The Gay Culture  of that time really was based on sex, but that doesn’t mean people deserved to get sick and die.  Many people were just feeling free enough to express themselves sexually, for the first time, when the Plague struck and a new horror was visited upon us.  Our friends were getting sick and dying and we were all wondering “Who is next?  What causes this?  Will it get me?”

It was a challenging world for me.

Sometimes I felt like Doris Day in a whorehouse.  I just wasn’t, by nature, the promiscuous type.

I was husband hunting.

And I found a lot of husbands in Danville, Va in the 1980’s.  They just happened to belong to someone else.  Based on my field research during that era, that little town had to have had the highest per capita percentage of Gay or Bisexual Married Men of any town in the country.  God, they were tiresome- trying to have their cake and eat it, too…

I had hoped that was all a thing of the past…I guess it’s not.

We have also learned being Gay is only part of who we are.  We are also still bankers, soldiers, construction workers, lawyers, sales clerks and, yes, beauticians and florists.

We pay our taxes and form our own families of choice.  We are assimilating.  That is progress of a sort- maybe of the most important sort.

I was also lucky that I did not lose a single friend as I came out.  At least not a true friend.  Sure, some of the older folks I knew turned their backs on me, but my friends stood with me.  Most have told me they knew I was Gay before I did.  Why the hell didn’t you guys slap some sense into me?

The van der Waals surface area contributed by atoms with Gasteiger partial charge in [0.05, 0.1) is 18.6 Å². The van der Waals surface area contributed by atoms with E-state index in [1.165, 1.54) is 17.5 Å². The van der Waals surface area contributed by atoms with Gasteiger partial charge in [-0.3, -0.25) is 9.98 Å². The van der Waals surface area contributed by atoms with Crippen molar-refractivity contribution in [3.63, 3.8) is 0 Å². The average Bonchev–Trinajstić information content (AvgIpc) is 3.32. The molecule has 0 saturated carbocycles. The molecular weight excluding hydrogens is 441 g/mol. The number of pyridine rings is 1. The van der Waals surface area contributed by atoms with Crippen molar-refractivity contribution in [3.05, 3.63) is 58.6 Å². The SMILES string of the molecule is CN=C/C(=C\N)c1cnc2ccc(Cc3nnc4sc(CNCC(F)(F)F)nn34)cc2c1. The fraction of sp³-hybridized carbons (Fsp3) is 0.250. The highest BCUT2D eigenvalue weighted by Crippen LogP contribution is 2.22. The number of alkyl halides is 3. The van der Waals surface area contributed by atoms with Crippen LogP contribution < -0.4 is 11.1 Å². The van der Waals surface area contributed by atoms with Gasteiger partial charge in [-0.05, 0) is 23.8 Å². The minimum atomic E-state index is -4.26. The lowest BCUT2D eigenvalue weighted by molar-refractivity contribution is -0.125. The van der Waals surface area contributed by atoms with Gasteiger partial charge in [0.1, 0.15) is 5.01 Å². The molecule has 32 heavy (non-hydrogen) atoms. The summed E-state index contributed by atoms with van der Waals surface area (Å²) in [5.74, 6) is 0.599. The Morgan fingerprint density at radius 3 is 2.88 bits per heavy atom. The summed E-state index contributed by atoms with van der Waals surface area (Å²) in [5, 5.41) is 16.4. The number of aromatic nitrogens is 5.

My family learned to accept who I am.  I had some battles royal with my Mother- that I’ll talk about later.  But the rest of them weren’t really phased by it…

It is getting better with time.  If nothing else, the older generation is dying off and the demographic research shows the younger the person, the less prejudice they hold against gay people.  Time is on our side…

So we all- young, middle-aged, old, Gay and our Straight allies just have to keep going and trying to make the change real.  We have to make our younger Gay kids realize it does get better.

I think the best thing we can do is to come out and live honestly.  We need to be visible and not ashamed of who we are.  We have to let the Gay kids coming behind us have the role models we did not have…

God knows, we can’t count on the Gay Establishment.  The folks at the Human Rights Campaign seem more interested in getting invited to the White House and throwing social events for the “A Gays” than actually doing anything productive to force legislative changes.

Despite years of lobbying and millions of dollars in donations to these groups, we can still be fired from our jobs, not serve openly in the military, be prevented from seeing our partners in the hospital, have legal challenges adopting children and forming families, and be vilified by the haters.

But we can also build wonderful, fulfilling lives out in the open.  Legislation did not drive that, visibility did.

It is better.  And we can make sure it keeps getting better.

We owe it to ourselves and those who come behind us…

In closing, here is a great video, my friend John sent me, from others testifying…it does get better…

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1 Response to Chapter 25: Queer in the South: My Story, Part 2

  1. Buffy says:

    I thought the same THING about the line from Grey Gardens.